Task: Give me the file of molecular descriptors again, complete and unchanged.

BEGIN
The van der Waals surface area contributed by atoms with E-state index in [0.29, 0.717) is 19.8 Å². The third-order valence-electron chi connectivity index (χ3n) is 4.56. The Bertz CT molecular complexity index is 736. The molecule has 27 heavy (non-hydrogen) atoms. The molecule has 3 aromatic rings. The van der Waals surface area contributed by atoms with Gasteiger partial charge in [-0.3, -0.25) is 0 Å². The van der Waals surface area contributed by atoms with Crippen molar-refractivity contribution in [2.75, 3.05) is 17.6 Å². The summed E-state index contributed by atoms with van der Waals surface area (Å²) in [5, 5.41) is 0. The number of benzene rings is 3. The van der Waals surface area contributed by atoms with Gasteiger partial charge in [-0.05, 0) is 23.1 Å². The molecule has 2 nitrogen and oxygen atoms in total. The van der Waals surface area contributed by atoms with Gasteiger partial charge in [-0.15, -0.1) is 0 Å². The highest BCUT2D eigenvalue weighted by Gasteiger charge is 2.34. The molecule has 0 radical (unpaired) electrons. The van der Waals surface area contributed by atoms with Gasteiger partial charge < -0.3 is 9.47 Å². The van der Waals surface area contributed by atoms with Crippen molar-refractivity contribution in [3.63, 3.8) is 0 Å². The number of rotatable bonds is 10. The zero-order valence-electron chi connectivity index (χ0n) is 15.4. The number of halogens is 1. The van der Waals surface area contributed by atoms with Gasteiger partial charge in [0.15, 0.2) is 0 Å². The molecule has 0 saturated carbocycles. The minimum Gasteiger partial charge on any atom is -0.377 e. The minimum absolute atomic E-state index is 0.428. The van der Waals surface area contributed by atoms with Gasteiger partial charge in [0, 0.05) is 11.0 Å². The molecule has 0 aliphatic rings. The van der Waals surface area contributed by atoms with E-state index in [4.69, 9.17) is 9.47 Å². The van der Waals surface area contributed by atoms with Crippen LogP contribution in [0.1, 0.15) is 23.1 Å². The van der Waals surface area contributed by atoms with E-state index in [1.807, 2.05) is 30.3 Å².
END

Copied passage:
The van der Waals surface area contributed by atoms with E-state index in [0.29, 0.717) is 19.8 Å². The third-order valence-electron chi connectivity index (χ3n) is 4.56. The Bertz CT molecular complexity index is 736. The molecule has 27 heavy (non-hydrogen) atoms. The molecule has 3 aromatic rings. The van der Waals surface area contributed by atoms with Gasteiger partial charge in [-0.3, -0.25) is 0 Å². The van der Waals surface area contributed by atoms with Crippen molar-refractivity contribution in [2.75, 3.05) is 17.6 Å². The summed E-state index contributed by atoms with van der Waals surface area (Å²) in [5, 5.41) is 0. The number of benzene rings is 3. The van der Waals surface area contributed by atoms with Gasteiger partial charge in [-0.05, 0) is 23.1 Å². The molecule has 2 nitrogen and oxygen atoms in total. The van der Waals surface area contributed by atoms with Gasteiger partial charge in [-0.15, -0.1) is 0 Å². The highest BCUT2D eigenvalue weighted by Gasteiger charge is 2.34. The molecule has 0 radical (unpaired) electrons. The van der Waals surface area contributed by atoms with Gasteiger partial charge < -0.3 is 9.47 Å². The van der Waals surface area contributed by atoms with Crippen molar-refractivity contribution in [3.63, 3.8) is 0 Å². The number of rotatable bonds is 10. The zero-order valence-electron chi connectivity index (χ0n) is 15.4. The number of halogens is 1. The van der Waals surface area contributed by atoms with Gasteiger partial charge in [0.15, 0.2) is 0 Å². The molecule has 0 saturated carbocycles. The minimum Gasteiger partial charge on any atom is -0.377 e. The minimum absolute atomic E-state index is 0.428. The van der Waals surface area contributed by atoms with Gasteiger partial charge in [0, 0.05) is 11.0 Å². The molecule has 0 aliphatic rings. The van der Waals surface area contributed by atoms with E-state index in [4.69, 9.17) is 9.47 Å². The van der Waals surface area contributed by atoms with Crippen LogP contribution in [0.1, 0.15) is 23.1 Å². The van der Waals surface area contributed by atoms with E-state index in [1.807, 2.05) is 30.3 Å².